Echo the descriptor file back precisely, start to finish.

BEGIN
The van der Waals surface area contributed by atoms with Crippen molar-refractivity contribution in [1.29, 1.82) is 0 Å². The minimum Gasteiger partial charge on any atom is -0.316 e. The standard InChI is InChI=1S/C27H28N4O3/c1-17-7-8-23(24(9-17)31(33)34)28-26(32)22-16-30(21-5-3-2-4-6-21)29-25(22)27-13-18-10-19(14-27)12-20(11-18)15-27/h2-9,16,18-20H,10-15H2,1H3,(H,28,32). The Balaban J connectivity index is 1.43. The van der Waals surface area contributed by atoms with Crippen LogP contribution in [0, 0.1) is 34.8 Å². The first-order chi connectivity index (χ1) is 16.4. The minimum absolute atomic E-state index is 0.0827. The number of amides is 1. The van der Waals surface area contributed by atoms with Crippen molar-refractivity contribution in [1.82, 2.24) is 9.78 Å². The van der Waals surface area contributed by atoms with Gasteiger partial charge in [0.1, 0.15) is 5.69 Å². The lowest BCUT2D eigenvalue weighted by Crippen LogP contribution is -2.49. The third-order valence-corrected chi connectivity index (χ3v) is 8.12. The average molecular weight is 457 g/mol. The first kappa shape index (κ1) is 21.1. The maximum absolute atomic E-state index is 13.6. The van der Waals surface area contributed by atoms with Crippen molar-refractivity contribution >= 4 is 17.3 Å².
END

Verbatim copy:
The van der Waals surface area contributed by atoms with Crippen molar-refractivity contribution in [1.29, 1.82) is 0 Å². The minimum Gasteiger partial charge on any atom is -0.316 e. The standard InChI is InChI=1S/C27H28N4O3/c1-17-7-8-23(24(9-17)31(33)34)28-26(32)22-16-30(21-5-3-2-4-6-21)29-25(22)27-13-18-10-19(14-27)12-20(11-18)15-27/h2-9,16,18-20H,10-15H2,1H3,(H,28,32). The Balaban J connectivity index is 1.43. The van der Waals surface area contributed by atoms with Crippen LogP contribution in [0, 0.1) is 34.8 Å². The first-order chi connectivity index (χ1) is 16.4. The minimum absolute atomic E-state index is 0.0827. The number of amides is 1. The van der Waals surface area contributed by atoms with Crippen molar-refractivity contribution in [1.82, 2.24) is 9.78 Å². The van der Waals surface area contributed by atoms with Gasteiger partial charge in [0.1, 0.15) is 5.69 Å². The lowest BCUT2D eigenvalue weighted by Crippen LogP contribution is -2.49. The third-order valence-corrected chi connectivity index (χ3v) is 8.12. The average molecular weight is 457 g/mol. The first kappa shape index (κ1) is 21.1. The maximum absolute atomic E-state index is 13.6. The van der Waals surface area contributed by atoms with Crippen molar-refractivity contribution >= 4 is 17.3 Å².